Upon TRY YOUR ROBOT you will land on the robot page for the rental rover with the CONTROL tab selected. The header contains the name of the rover, the host, and the IP address. The rental system randomly generates this information for each rental session:
The CONTROL tab contains panels for each component configured on the rover: the base, the left and right motors, the web game pad, the board, and two cameras. The components are not displayed in any particular order and that order may vary between rovers and rentals.
viam_base rectangle to expand the base control pane, revealing the camera feed and driving interfaces described below.
Camera control (from the base panel)
Selecting a camera allows you to view your Rental Rover as you move it around. You can choose “cam” for the front-facing camera or “overhead-cam:cam” for an overhead view of your rover. We recommend enabling both cameras so you can have a better sense of what’s happening in the space.
The camera selection panel looks like this when expanded:
Selecting both cameras stacks the displays:
Each time you show or hide a camera, Keyboard Enabled automatically toggles to Keyboard Disabled.
TipIf you change your camera configurations, don’t forget to re-enable your keyboard control, if necessary. This automation is for safety purposes.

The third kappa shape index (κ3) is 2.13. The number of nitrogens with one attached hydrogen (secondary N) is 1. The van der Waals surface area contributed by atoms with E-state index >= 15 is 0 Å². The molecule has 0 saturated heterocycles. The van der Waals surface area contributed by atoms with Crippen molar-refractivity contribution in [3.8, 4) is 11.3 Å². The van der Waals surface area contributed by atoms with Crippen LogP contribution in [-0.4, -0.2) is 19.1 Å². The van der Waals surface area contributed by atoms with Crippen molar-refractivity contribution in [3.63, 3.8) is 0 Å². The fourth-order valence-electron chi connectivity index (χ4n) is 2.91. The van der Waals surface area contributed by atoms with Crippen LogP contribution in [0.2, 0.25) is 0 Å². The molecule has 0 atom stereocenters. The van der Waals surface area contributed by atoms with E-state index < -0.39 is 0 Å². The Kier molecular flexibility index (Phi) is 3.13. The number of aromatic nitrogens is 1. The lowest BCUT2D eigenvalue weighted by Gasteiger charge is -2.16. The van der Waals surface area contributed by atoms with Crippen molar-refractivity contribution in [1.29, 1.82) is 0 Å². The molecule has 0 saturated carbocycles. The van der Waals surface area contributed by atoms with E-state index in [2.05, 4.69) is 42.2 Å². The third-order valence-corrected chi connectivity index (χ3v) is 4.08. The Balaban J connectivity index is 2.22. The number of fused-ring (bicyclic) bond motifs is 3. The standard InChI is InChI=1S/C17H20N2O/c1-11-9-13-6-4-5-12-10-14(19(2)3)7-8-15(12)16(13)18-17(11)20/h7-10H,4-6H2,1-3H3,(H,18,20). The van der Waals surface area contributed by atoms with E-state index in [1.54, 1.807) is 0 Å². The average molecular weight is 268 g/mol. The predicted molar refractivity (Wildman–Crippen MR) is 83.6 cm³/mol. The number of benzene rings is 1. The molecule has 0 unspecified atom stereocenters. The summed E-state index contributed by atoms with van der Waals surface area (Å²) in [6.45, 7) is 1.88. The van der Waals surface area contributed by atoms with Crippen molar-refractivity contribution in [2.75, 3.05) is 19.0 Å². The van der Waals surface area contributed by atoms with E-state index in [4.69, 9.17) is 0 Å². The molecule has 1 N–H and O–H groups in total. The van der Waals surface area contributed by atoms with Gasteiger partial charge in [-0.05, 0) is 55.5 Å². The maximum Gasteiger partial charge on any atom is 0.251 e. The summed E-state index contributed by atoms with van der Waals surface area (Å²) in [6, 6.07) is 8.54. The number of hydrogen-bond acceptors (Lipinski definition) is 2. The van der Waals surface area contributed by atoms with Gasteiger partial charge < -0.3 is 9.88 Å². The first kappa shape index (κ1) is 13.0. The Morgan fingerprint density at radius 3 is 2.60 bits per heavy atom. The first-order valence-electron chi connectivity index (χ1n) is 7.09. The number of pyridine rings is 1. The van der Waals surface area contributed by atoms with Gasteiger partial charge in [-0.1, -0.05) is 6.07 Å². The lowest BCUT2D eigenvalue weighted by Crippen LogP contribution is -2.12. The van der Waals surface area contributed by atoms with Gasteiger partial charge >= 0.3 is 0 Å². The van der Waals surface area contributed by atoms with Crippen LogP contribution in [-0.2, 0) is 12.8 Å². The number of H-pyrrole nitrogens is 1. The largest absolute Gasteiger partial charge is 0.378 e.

To move your rover using the Viam app, click on viam_base and toggle Keyboard disabled to off (grey) to enable.
By default, Viam provides movement control using the W, A, S, and D buttons, which correspond to using the W, A, S, and D keys on your keyboard to move forward, left, backward, or right, respectively.
You can also use your keyboard’s arrow keys to control the movement.
Note that keyboard control is disabled when the Keyboard Disabled switch is greyed out.
Discrete movement control
If you toggle from KEYBOARD to the DISCRETE tab, then you’ll see different movement modes: “Straight” and “Spin,” different movement types: “Continuous” and “Discrete,” and directions: “Forwards” and “Backwards.” In continuous movement mode you can set a speed at which the rover will move indefinitely in the specified direction. In discrete movement mode you can set a speed at which to move and a distance to cover before stopping.